Transportation Ballot Measure Database Now Available
WASHINGTON – This November, the power of the state and local governments in the American electoral process will be forcefully demonstrated. In addition to the presidential drama, another election story, with dramatic lessons about state and local influence, will play out as Americans in nearly half of the 50 states vote on hundreds of measures and initiatives that would support a range of transportation investments in their cities, regions and communities. By Eno’s count, there is over $250 billion at stake.
This includes $54 billion in Seattle for public transit, $12 billion for highway and transit projects in Broward County, Florida, and $3.6 billion for a range of investments in Sacramento. There are also scores of smaller proposals, such as expanding a seaport in Rhode Island, a new airport terminal in Durango, Colorado, and bike paths in Grand Haven, Michigan.
The Eno Center for Transportation has compiled an inventory of the transportation measures up for vote on Election Day. These include all types of transportation investments, from roads and rails, to seaports and airports, to bike lanes and sidewalks. The measures under each state are organized by:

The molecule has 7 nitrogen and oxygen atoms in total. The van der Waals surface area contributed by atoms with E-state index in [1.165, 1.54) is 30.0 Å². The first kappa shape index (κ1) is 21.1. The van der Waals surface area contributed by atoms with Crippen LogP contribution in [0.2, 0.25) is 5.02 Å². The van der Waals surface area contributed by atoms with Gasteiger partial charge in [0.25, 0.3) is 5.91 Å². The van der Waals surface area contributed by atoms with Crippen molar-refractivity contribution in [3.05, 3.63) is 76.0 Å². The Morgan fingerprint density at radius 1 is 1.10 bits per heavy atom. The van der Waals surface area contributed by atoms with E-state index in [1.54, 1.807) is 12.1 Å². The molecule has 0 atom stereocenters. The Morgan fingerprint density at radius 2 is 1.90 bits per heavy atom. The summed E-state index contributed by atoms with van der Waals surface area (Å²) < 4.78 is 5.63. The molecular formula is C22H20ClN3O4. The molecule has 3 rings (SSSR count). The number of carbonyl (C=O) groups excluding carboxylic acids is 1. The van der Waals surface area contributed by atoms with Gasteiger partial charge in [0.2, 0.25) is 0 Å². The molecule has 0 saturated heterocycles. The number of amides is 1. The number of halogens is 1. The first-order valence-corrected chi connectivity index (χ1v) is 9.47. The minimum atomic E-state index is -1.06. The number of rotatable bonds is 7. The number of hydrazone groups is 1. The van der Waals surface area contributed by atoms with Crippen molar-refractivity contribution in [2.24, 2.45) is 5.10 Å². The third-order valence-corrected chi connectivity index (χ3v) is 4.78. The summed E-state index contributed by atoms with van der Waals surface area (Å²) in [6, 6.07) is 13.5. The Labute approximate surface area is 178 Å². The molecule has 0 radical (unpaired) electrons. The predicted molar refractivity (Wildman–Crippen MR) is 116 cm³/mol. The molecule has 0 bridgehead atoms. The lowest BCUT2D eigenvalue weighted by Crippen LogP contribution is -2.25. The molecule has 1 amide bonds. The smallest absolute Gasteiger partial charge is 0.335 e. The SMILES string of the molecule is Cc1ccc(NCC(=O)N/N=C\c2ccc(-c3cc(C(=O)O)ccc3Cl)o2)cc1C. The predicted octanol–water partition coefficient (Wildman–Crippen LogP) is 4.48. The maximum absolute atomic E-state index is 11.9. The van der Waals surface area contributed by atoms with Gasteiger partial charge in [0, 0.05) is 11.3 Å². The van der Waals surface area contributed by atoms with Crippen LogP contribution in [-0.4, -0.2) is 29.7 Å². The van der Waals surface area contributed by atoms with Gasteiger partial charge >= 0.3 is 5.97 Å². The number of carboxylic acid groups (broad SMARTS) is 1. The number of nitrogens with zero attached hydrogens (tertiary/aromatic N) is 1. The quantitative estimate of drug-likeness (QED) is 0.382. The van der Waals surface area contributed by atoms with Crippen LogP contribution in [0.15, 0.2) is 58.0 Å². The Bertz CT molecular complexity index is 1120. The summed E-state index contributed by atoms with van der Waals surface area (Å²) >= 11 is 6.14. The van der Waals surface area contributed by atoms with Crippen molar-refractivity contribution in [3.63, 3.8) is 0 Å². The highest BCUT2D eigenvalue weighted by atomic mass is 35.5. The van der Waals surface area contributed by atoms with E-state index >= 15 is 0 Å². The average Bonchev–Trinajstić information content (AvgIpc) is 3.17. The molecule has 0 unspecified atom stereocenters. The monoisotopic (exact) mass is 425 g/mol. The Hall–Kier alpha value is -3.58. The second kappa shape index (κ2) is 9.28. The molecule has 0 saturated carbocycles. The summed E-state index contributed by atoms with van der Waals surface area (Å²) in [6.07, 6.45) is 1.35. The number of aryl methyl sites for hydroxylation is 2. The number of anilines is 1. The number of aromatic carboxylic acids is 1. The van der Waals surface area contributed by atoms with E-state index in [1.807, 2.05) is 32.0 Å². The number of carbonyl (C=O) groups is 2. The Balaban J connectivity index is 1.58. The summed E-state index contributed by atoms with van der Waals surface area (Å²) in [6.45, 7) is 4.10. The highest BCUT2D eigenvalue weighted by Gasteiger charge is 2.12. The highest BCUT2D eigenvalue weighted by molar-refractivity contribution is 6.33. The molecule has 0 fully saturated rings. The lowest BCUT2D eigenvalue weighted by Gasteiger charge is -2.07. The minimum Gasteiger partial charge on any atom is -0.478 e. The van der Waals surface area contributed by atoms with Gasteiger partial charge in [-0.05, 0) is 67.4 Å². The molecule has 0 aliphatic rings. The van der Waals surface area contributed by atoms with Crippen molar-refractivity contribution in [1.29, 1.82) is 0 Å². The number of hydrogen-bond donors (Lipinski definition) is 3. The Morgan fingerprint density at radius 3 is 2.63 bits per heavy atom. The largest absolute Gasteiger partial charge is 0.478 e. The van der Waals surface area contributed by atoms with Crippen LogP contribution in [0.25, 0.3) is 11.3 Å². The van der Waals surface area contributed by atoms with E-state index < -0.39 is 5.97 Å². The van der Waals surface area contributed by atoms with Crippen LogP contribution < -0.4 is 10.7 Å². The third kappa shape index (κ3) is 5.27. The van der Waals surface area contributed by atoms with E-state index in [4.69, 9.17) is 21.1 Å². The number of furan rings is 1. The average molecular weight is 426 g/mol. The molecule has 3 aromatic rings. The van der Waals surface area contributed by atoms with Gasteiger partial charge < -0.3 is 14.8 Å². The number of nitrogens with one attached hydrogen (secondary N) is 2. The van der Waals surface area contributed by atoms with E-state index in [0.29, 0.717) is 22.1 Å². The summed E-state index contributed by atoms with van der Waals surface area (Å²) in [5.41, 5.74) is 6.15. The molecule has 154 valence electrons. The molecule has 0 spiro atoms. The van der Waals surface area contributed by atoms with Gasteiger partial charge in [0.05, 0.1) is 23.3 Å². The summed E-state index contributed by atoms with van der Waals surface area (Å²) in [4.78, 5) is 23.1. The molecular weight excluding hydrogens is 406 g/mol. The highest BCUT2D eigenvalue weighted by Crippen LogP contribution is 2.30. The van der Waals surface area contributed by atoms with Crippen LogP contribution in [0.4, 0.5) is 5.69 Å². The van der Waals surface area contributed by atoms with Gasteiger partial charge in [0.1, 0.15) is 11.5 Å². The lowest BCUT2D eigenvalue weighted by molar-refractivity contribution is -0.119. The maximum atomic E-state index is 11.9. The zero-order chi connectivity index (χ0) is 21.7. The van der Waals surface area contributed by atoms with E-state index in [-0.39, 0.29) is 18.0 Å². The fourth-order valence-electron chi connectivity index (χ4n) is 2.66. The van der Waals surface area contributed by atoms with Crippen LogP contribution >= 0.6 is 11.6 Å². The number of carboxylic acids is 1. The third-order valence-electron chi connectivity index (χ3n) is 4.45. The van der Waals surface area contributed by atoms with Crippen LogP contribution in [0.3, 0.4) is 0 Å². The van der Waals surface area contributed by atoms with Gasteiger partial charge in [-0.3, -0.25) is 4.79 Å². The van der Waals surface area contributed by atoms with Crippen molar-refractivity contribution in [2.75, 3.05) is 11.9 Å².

- Official Title
- Measure Identifier
- Projected Revenue
Because of the different ways these measures are reported, the dollars raised are either presented as the amount generated annually or over the life of the measure. The database excludes general measures that combine transportation funding with other municipal purposes.
“While the nearly quarter-trillion in transportation dollars presented to voters will certainly get its share of attention, it’s not just about raising money. Alabamans will choose whether or not to establish special districts to manage toll roads. Virginia Beach is asking the public whether it should be allowed to extend the region’s light rail lines to the city. Voters in Spokane may decide whether to ban coal trains from passing through the city. The results may mean a future of more citizen involvement in the important transportation decisions that shape their communities,” added Robert Puentes, Eno President and CEO.
In the lead up to the election, Eno will continue to refine and update this database as more measures come online. Eno Transportation Weekly (ETW) will continue to feature detailed articles about ballot measures of particular importance throughout the United States. Following the election, ETW will analyze which measures passed or failed and identify electoral trends of note in 2016.
To view the database and read up on the measures featured in ETW, click here.